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Key Things To Know About This Flu Season

Hospital emergency room visits by patients with flu-like symptoms in New Jersey are double the number seen at this time last year.

Dr. Anne Furey Schultz examines Alice Corcoran, who was experiencing flu-like symptoms,
Dr. Anne Furey Schultz examines Alice Corcoran, who was experiencing flu-like symptoms in Chicago (Scott Olson/Getty Images)

Two children have died, both with underlying medical conditions that made them more vulnerable. Flu activity is highest in central and northeast portions of New Jersey.

Some key things to know about the flu season:

THE SITUATION

The annual flu season hit about a month early this year, and illness is now widespread in 47 states. Many cases are caused by a flu strain that tends to make people sicker. But so far experts say it’s too early to know whether this will end up being a bad season. Maybe not: There are signs the flu may have already peaked in a few states, though it’s too early to tell for sure, health officials say.

THE VACCINE

This season’s vaccine is well matched to the circulating strains, and there’s still some available. It is 62 percent effective, according to government study results released Friday, which is pretty good for a flu vaccine. Health officials are urging people to get vaccinated; it’s recommended for everyone 6 months or older.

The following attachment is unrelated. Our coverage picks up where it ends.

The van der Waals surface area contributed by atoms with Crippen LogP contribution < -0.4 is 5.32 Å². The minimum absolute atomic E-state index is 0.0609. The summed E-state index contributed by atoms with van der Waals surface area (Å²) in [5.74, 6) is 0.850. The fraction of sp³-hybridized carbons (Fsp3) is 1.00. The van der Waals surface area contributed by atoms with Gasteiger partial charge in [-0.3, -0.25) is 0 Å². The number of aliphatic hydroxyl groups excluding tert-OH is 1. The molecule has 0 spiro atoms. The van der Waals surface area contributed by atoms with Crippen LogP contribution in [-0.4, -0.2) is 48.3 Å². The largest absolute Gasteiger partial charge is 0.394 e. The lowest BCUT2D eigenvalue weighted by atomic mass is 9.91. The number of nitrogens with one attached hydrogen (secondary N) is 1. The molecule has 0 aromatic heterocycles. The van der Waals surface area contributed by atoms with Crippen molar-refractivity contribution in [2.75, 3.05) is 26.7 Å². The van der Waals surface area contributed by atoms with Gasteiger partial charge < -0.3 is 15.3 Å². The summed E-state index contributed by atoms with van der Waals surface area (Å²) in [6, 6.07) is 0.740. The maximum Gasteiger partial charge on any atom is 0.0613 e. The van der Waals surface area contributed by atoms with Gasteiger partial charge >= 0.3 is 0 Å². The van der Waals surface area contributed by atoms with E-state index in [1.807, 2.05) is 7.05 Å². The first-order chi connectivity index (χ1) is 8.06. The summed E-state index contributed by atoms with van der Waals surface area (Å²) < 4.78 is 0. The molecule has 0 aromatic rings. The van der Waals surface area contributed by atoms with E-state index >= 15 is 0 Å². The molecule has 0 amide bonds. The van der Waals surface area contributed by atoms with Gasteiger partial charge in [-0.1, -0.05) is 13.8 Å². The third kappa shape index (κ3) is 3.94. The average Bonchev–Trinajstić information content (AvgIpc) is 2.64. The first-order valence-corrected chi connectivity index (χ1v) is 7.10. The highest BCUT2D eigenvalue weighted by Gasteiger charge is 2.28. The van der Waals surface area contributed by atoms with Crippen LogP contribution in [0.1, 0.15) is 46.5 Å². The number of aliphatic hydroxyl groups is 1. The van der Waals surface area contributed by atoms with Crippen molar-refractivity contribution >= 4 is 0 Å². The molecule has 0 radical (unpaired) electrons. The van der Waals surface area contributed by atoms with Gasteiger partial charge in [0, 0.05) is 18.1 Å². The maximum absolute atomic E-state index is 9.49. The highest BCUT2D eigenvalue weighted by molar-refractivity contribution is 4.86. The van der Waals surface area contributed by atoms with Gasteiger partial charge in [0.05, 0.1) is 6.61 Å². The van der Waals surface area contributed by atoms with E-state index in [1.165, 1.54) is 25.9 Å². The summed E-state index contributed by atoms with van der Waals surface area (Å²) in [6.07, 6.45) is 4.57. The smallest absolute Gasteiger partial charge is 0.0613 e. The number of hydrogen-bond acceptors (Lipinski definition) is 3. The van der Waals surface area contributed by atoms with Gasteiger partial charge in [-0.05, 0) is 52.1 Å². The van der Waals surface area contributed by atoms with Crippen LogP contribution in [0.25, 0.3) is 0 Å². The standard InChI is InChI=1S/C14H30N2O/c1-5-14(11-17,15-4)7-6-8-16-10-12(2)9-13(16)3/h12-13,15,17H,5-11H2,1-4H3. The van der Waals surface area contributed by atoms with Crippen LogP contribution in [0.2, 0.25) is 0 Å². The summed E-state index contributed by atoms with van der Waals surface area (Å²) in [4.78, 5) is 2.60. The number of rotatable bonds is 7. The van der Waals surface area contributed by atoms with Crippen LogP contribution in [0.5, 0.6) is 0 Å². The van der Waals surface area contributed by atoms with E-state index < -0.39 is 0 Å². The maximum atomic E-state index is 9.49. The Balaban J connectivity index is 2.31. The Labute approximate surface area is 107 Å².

THE DEFENSE

Besides getting a flu shot, wash hands with soap and warm water, and avoid touching your eyes, nose and mouth. Keep away from sick people.

THE TREATMENT

Most people will get a mild case and can help themselves and protect others by staying home and resting. But people with severe symptoms should see a doctor. They may be given antiviral drugs or other medications to ease symptoms.

COLD OR FLU?

Influenza is not the only bug making people sick. The cold virus and a nasty stomach virus are also going around. It can sometimes be hard to tell the difference, but cold symptoms include stuffy or runny nose, sore throat and sneezing. Flu usually involves fever, along with chills, headache and moderate-to-severe body aches and tiredness. Symptoms can come on rapidly, within three to six hours.

MORE: Information About The Flu From the CDC

(Copyright 2012 The Associated Press. All Rights Reserved)

 

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